Posted in Messages
Dear Students, Faculty, and Staff:
In our home, Labor Day weekend has always been suffused with ritual.
When our children were young, Joanne and I scurried to get them ready for school. The frenzied rush to the mall to purchase clothing and school supplies. The binge of summer reading assignments somehow left to the last minute. A family barbecue on the back porch, made slightly bittersweet by Canada’s early autumn chill.
Amidst this rush of activity, I would steal away for a few hours and head to the office to do “The Great Paper Purge.”
The Great Paper Purge was a practice I learned from a former teacher, and later colleague and dear friend, at the University of Toronto, where I started my academic career. This esteemed scholar was of the view that before the start of each academic year, it was imperative over Labor Day weekend to tackle the mass of paper—articles, papers, case files—that had accumulated in his office over the course of the prior year. Keeping only the relatively few piles necessary for ongoing and future research and teaching, and relegating the rest to several large, industrial-size green waste bags. Hence, The Great Paper Purge.
As a young faculty member, it was hard not to be inspired (or, perhaps, shamed) into doing the same. And so, for the last several decades, I adopted this ritual as my own.
This past weekend, as I waded through the towers of paper strewn throughout my work space at Nichols House, I was reminded of how much we have accomplished together this past year.
In the stacks of paper, I saw the evidence of the staggering new research and educational programs that we launched. The glittering cavalcade of faculty whom we hired or promoted. The capital projects we started or completed. The clinical achievements we secured. The myriad policy initiatives undertaken in areas ranging from innovation to biomedical workforce development, to American public health and economic inclusion in our city.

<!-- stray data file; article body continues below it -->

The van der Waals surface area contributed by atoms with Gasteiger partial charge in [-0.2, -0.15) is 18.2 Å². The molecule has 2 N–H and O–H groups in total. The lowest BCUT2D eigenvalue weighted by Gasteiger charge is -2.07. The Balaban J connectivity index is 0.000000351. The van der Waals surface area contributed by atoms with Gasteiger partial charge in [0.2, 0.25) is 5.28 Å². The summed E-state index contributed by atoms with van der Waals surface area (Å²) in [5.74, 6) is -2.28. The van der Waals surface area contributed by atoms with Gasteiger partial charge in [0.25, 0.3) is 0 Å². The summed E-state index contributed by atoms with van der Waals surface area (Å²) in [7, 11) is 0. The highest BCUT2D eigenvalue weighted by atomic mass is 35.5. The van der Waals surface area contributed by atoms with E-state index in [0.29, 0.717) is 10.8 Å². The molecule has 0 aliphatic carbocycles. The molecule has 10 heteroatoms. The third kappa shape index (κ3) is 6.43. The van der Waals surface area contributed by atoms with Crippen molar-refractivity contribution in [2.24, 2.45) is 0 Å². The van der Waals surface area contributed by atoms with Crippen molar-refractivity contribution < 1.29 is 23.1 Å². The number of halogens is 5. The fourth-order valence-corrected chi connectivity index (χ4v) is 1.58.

As much as the start of a new academic year stands as a time of renewal and fresh starts, it is also very much a time of intentional continuation. While I discarded most of the paper that accumulated over the past year, much still remains—on interdisciplinary research and teaching, on diversity, on undergraduate education, on safety and security, and on student career readiness, among others. Our work and our conversations on these and other issues continue anew.
This mixture of endings, beginnings, and continuations is what marks and defines the beating heart of the amazing place that is Hopkins.
As I start my 10th year as president, I am no less awed and stirred by the possibilities of our university than when I first arrived—although it would be nice, right about now, to have some of Canada’s early autumn chill. It is an honor to be here and to serve you.
I look forward to working with you all to realize the manifold possibilities of this place of brave innovation, driving excellence, and boundless humanity that knits us together.
Ronald J. Daniels